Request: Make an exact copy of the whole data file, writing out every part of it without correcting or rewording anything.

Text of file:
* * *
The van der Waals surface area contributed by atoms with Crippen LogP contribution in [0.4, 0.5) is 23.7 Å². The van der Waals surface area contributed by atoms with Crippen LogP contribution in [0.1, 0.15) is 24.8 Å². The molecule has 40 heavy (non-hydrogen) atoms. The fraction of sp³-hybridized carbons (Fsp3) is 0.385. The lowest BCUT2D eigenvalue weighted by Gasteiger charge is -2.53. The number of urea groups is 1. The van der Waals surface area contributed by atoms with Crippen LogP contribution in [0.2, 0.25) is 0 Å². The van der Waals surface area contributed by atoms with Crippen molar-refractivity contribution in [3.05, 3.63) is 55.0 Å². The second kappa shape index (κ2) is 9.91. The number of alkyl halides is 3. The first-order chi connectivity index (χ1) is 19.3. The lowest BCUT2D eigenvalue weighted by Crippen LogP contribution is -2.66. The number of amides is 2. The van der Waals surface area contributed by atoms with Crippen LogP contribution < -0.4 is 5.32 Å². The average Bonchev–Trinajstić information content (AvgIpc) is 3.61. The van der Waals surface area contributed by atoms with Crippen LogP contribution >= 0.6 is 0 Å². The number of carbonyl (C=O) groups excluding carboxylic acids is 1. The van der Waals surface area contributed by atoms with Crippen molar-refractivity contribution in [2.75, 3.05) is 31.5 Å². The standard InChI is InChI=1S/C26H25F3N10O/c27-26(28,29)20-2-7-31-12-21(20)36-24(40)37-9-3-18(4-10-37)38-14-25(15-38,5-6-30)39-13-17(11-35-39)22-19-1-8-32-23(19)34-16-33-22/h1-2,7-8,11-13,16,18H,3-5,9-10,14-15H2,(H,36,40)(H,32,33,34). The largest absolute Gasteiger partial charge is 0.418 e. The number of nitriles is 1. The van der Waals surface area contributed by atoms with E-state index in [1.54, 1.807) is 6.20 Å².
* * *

The van der Waals surface area contributed by atoms with Crippen LogP contribution in [0.4, 0.5) is 23.7 Å². The van der Waals surface area contributed by atoms with Crippen LogP contribution in [0.1, 0.15) is 24.8 Å². The molecule has 40 heavy (non-hydrogen) atoms. The fraction of sp³-hybridized carbons (Fsp3) is 0.385. The lowest BCUT2D eigenvalue weighted by Gasteiger charge is -2.53. The number of urea groups is 1. The van der Waals surface area contributed by atoms with Crippen LogP contribution in [0.2, 0.25) is 0 Å². The van der Waals surface area contributed by atoms with Crippen molar-refractivity contribution in [3.05, 3.63) is 55.0 Å². The second kappa shape index (κ2) is 9.91. The number of alkyl halides is 3. The first-order chi connectivity index (χ1) is 19.3. The lowest BCUT2D eigenvalue weighted by Crippen LogP contribution is -2.66. The number of amides is 2. The van der Waals surface area contributed by atoms with Crippen LogP contribution < -0.4 is 5.32 Å². The average Bonchev–Trinajstić information content (AvgIpc) is 3.61. The van der Waals surface area contributed by atoms with Crippen LogP contribution >= 0.6 is 0 Å². The number of carbonyl (C=O) groups excluding carboxylic acids is 1. The van der Waals surface area contributed by atoms with Crippen molar-refractivity contribution in [2.75, 3.05) is 31.5 Å². The standard InChI is InChI=1S/C26H25F3N10O/c27-26(28,29)20-2-7-31-12-21(20)36-24(40)37-9-3-18(4-10-37)38-14-25(15-38,5-6-30)39-13-17(11-35-39)22-19-1-8-32-23(19)34-16-33-22/h1-2,7-8,11-13,16,18H,3-5,9-10,14-15H2,(H,36,40)(H,32,33,34). The largest absolute Gasteiger partial charge is 0.418 e. The number of nitriles is 1. The van der Waals surface area contributed by atoms with E-state index in [1.54, 1.807) is 6.20 Å².